How to take your photography carrier to the next level - part 1

Helecopter landing on a mountain ridge

Helecopter landing on a mountain ridge

Through out the years I have seen many aspiring photographers come and then vanish into the out of focus depth surrounded by fog of average. How come and what can you do to escape the faith of becoming a shadow and enter the path of fortune as a photographer. Many would say that the best way to bring your photography carrier to the next level is to enter school and learn what there is to learn about the trade. In many ways I do agree, but the problem with schools is that they are not all made equal and certainly there is not one size fits all when it comes to image making. Photography school is only as good as the effort you put into it. No more no less.

An other way is learning by doing. It has become way easier to get your hands on all material to learn how to become a photographer, than when I was taking my first steps and had to rely on three books in the library and the weekly dose of BJP.  If you go that way I would recommend that you find your self a mentor also. Learning by doing is great and surely you can get feedback from sites like flickr, 500px and google+ , but true and honest criticism is hard to get, but is the best way to learn. If you can find your self a photography master, and that is easier than you think, that is willing to criticizes your work from time to time, my opinion is that its the best way of them all. What though I consider the ultimatum in taking your photography carrier to the next level is the persistence of practice.  In his book  Talent Is Overrated - Geoff Colvin states that no one is born with any skill. We are all born with all same skills except maybe the vocal cord and some physical indifferences that can effect what way in life we choose.

Art or craft as photography is something any one can learn and any one can be good at. But why is it that some become such a masters and other do not.That question has a very simple answer, practice makes perfect. Last autumn I got the job of photographing 42 politicians. Cool job it sounds but when you get take portrait of 42 people and you have less than two hours to do it things become more complicated. Still I was at ease with it. Nothing I had not done before.  At the set wich I put up in a hotel corridor where the conference was held I learnt that a press photographer from the local newspaper needed to get photographs of the politicians to. I offered him to make things simple and use my setup, thus speeding the process for every one. He reclined and said he did not use artificial lighting, he wanted to use available light because the use of artificial lighting did not fit with his view on journalism. Sorry but I could not but smile, but said nothing because I understood fully his game.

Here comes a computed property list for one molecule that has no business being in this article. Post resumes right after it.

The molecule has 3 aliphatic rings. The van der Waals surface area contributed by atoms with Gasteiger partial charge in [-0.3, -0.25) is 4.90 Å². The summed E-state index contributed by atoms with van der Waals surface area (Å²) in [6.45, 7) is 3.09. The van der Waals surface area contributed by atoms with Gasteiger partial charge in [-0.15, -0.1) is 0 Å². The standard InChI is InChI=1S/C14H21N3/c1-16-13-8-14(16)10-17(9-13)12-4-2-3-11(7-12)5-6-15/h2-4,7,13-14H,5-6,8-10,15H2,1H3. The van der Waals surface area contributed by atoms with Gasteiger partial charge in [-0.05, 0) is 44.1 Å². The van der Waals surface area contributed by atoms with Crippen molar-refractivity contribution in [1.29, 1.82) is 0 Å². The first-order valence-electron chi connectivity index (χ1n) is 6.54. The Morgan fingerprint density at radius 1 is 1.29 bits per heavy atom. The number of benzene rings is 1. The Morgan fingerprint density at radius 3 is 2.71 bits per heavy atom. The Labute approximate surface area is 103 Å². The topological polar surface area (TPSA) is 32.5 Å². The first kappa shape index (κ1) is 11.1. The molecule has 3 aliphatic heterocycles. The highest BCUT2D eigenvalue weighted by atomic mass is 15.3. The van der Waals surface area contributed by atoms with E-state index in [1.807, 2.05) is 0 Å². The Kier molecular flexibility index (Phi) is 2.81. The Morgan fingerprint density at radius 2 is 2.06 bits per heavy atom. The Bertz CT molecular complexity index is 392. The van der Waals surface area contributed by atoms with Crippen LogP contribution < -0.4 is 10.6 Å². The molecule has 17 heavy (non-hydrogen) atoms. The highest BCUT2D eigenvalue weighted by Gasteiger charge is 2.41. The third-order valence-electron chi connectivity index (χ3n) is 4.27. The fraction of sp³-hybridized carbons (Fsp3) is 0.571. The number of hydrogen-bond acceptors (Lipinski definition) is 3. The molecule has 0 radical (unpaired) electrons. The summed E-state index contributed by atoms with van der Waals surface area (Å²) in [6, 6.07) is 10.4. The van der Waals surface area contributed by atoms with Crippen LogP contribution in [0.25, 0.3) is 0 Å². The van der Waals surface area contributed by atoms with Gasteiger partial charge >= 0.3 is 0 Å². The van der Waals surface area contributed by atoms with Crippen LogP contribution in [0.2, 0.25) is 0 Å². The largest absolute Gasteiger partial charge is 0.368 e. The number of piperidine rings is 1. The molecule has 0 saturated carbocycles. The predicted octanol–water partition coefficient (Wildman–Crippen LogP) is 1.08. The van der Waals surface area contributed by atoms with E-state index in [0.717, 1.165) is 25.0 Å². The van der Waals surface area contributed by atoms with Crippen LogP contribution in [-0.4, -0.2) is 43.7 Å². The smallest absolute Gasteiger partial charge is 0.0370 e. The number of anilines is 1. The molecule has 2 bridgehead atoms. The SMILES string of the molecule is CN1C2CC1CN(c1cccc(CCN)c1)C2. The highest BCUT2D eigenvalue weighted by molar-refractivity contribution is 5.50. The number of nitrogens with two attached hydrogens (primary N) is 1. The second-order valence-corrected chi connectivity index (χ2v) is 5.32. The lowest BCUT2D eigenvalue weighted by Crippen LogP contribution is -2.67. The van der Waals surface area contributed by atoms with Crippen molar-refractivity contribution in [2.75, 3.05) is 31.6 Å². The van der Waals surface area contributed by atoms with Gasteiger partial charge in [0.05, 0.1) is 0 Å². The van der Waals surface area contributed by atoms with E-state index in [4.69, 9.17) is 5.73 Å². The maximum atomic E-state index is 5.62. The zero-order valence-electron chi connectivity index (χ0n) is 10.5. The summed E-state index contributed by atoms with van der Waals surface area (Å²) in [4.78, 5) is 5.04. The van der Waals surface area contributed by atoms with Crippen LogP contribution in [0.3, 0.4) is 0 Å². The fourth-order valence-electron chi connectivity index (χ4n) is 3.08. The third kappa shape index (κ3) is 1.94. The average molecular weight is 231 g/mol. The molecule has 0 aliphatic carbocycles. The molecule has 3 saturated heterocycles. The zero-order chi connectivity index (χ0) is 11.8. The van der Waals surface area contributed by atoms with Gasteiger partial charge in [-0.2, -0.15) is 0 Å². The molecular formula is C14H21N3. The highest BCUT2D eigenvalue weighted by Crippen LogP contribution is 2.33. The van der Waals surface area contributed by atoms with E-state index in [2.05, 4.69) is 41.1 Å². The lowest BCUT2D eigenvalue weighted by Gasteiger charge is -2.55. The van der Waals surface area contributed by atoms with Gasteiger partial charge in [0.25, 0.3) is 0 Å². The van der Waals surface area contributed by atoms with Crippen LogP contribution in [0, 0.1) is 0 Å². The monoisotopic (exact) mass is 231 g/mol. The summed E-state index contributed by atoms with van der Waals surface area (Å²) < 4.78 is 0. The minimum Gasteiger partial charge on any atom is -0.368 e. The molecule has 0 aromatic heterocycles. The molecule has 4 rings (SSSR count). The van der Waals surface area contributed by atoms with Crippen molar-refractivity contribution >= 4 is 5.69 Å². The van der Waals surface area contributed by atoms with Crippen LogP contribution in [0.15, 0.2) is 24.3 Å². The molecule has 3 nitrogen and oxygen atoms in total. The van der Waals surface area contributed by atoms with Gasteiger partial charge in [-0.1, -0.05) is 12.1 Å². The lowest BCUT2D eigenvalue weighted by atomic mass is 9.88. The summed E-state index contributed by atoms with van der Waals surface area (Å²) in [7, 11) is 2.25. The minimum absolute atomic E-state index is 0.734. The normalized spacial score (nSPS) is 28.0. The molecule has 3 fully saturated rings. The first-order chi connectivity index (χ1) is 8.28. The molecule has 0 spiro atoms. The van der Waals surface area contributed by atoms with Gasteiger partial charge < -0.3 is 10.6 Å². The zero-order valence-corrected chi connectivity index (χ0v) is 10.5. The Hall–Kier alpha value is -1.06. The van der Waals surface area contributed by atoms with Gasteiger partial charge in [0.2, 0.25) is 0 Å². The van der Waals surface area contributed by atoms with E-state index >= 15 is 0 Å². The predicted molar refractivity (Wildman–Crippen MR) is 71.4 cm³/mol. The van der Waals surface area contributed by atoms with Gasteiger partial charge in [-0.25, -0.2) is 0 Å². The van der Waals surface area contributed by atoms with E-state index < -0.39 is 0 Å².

He just was not comfortable with using strobes because he did not know how to use them. He expressed that very well when he asked if I was not afraid of getting colorcast from the lights in the ceiling. Of course I was not getting any colorcast from small lights. Shooting at Iso 100 with strobes and f-stop at 8 how could I, I had to blast the strobes and way overpower any light. Simplest of things to know, that is if you are familiar with working with strobes.

The thing is I had been in his situation earlier on in my carrier. I started my carrier as a press-photographer. Young and eager when I came to work I was full of it and thought I knew it all and had every thing under control. That was until situation forced me to use on camera flash and what a disastrous outcome in that picture. I had hell in the darkroom trying all kinds of techniques to get a decent picture out of this horror.  From this I did learn though that you better be prepared for the worst and the best. I swore to my self that I would not stop experimenting until I had master the flashgun I had at that time, and since then each and ever time I get a new camera system I experiment with the flash, built in or external flash until I am comfortable with using it with out a disaster happening.Therefor I do not have to be chained to the "artistic style" of only using available light, I can do what I want when I want.To take your photography carrier to the next level you have to practice more than others.

You can only get above average by practicing more than average Joe smo does. You have to acknowledge the fact that the pro photographer that you want to be as good as has more thousands of hours in practice and he keeps at it every week. To get to his level you have therefore to practice twice as much as he does.Stay focused and check back for the next part of this article

IPTC Caption: 
Helicopter carrying base jumpers in Gudvangen Norway landing on a narrow spot on a mountain ridge

Kristjan Logason is an Icelandic photographer based in Norway at the moment, where he mainly works in fine art and commercial fine art photography.Kristjan owns and runs The art of Icelandic photography.You can contact Krissby phone: +47.916.62749